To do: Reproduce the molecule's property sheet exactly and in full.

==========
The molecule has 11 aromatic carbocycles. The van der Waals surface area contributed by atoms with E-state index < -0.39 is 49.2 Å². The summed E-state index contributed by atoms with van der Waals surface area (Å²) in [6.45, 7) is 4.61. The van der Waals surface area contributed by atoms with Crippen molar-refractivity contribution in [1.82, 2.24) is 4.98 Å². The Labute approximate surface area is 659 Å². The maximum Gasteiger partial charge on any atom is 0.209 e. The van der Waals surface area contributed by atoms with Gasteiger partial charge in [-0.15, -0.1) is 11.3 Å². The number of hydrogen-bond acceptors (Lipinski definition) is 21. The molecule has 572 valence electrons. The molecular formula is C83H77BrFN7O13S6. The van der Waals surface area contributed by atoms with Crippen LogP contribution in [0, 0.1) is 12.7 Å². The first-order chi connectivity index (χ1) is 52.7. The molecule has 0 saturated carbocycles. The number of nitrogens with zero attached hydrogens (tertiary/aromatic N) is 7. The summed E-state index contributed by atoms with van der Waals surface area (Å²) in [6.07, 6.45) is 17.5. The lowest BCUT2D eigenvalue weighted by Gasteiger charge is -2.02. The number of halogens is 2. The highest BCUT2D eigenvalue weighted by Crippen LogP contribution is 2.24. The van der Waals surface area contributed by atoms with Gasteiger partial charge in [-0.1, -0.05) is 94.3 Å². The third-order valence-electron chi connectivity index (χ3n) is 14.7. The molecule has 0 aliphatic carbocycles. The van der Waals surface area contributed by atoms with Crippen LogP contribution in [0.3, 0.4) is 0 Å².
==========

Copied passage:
The molecule has 11 aromatic carbocycles. The van der Waals surface area contributed by atoms with E-state index < -0.39 is 49.2 Å². The summed E-state index contributed by atoms with van der Waals surface area (Å²) in [6.45, 7) is 4.61. The van der Waals surface area contributed by atoms with Crippen molar-refractivity contribution in [1.82, 2.24) is 4.98 Å². The Labute approximate surface area is 659 Å². The maximum Gasteiger partial charge on any atom is 0.209 e. The van der Waals surface area contributed by atoms with Gasteiger partial charge in [-0.15, -0.1) is 11.3 Å². The number of hydrogen-bond acceptors (Lipinski definition) is 21. The molecule has 572 valence electrons. The molecular formula is C83H77BrFN7O13S6. The van der Waals surface area contributed by atoms with Crippen LogP contribution in [0, 0.1) is 12.7 Å². The first-order chi connectivity index (χ1) is 52.7. The molecule has 0 saturated carbocycles. The number of nitrogens with zero attached hydrogens (tertiary/aromatic N) is 7. The summed E-state index contributed by atoms with van der Waals surface area (Å²) in [6.07, 6.45) is 17.5. The lowest BCUT2D eigenvalue weighted by Gasteiger charge is -2.02. The number of halogens is 2. The highest BCUT2D eigenvalue weighted by Crippen LogP contribution is 2.24. The van der Waals surface area contributed by atoms with Gasteiger partial charge in [-0.1, -0.05) is 94.3 Å². The third-order valence-electron chi connectivity index (χ3n) is 14.7. The molecule has 0 aliphatic carbocycles. The van der Waals surface area contributed by atoms with Crippen LogP contribution in [0.3, 0.4) is 0 Å².